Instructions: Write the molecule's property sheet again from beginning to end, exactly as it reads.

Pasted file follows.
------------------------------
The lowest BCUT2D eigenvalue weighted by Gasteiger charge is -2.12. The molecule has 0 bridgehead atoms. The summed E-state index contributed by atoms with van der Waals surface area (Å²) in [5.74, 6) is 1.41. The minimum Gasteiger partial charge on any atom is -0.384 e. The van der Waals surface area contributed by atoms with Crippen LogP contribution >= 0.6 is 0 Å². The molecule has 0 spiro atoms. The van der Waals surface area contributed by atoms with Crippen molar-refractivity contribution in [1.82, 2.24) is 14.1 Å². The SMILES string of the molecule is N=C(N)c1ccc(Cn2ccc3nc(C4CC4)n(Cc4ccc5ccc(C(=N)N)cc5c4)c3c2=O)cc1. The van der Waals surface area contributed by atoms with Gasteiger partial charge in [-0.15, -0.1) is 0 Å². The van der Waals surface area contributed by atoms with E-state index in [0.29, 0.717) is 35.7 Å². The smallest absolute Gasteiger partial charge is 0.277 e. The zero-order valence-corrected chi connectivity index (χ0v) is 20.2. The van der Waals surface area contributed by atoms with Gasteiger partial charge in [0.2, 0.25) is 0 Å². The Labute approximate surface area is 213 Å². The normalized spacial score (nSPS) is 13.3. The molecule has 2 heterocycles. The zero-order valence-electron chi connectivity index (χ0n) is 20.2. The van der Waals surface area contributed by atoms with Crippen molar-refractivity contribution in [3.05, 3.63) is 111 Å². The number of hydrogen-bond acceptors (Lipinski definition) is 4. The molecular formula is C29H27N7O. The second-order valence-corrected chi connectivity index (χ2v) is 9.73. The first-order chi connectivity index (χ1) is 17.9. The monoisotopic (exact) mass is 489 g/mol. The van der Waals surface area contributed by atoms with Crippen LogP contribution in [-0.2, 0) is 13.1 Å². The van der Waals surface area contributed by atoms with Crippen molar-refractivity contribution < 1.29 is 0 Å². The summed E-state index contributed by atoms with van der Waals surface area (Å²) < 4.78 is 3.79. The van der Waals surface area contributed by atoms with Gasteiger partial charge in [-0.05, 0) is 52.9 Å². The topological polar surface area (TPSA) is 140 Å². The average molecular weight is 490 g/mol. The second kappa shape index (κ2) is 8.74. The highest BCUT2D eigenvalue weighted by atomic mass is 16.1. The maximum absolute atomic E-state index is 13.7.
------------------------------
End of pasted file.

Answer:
The lowest BCUT2D eigenvalue weighted by Gasteiger charge is -2.12. The molecule has 0 bridgehead atoms. The summed E-state index contributed by atoms with van der Waals surface area (Å²) in [5.74, 6) is 1.41. The minimum Gasteiger partial charge on any atom is -0.384 e. The van der Waals surface area contributed by atoms with Crippen LogP contribution >= 0.6 is 0 Å². The molecule has 0 spiro atoms. The van der Waals surface area contributed by atoms with Crippen molar-refractivity contribution in [1.82, 2.24) is 14.1 Å². The SMILES string of the molecule is N=C(N)c1ccc(Cn2ccc3nc(C4CC4)n(Cc4ccc5ccc(C(=N)N)cc5c4)c3c2=O)cc1. The van der Waals surface area contributed by atoms with Gasteiger partial charge in [-0.15, -0.1) is 0 Å². The van der Waals surface area contributed by atoms with E-state index in [0.29, 0.717) is 35.7 Å². The smallest absolute Gasteiger partial charge is 0.277 e. The zero-order valence-corrected chi connectivity index (χ0v) is 20.2. The van der Waals surface area contributed by atoms with Gasteiger partial charge in [0.2, 0.25) is 0 Å². The Labute approximate surface area is 213 Å². The normalized spacial score (nSPS) is 13.3. The molecule has 2 heterocycles. The zero-order valence-electron chi connectivity index (χ0n) is 20.2. The van der Waals surface area contributed by atoms with Crippen molar-refractivity contribution in [3.05, 3.63) is 111 Å². The number of hydrogen-bond acceptors (Lipinski definition) is 4. The molecular formula is C29H27N7O. The second-order valence-corrected chi connectivity index (χ2v) is 9.73. The first-order chi connectivity index (χ1) is 17.9. The monoisotopic (exact) mass is 489 g/mol. The van der Waals surface area contributed by atoms with Crippen LogP contribution in [-0.2, 0) is 13.1 Å². The van der Waals surface area contributed by atoms with Crippen molar-refractivity contribution < 1.29 is 0 Å². The summed E-state index contributed by atoms with van der Waals surface area (Å²) < 4.78 is 3.79. The van der Waals surface area contributed by atoms with Gasteiger partial charge in [-0.05, 0) is 52.9 Å². The topological polar surface area (TPSA) is 140 Å². The average molecular weight is 490 g/mol. The second kappa shape index (κ2) is 8.74. The highest BCUT2D eigenvalue weighted by atomic mass is 16.1. The maximum absolute atomic E-state index is 13.7.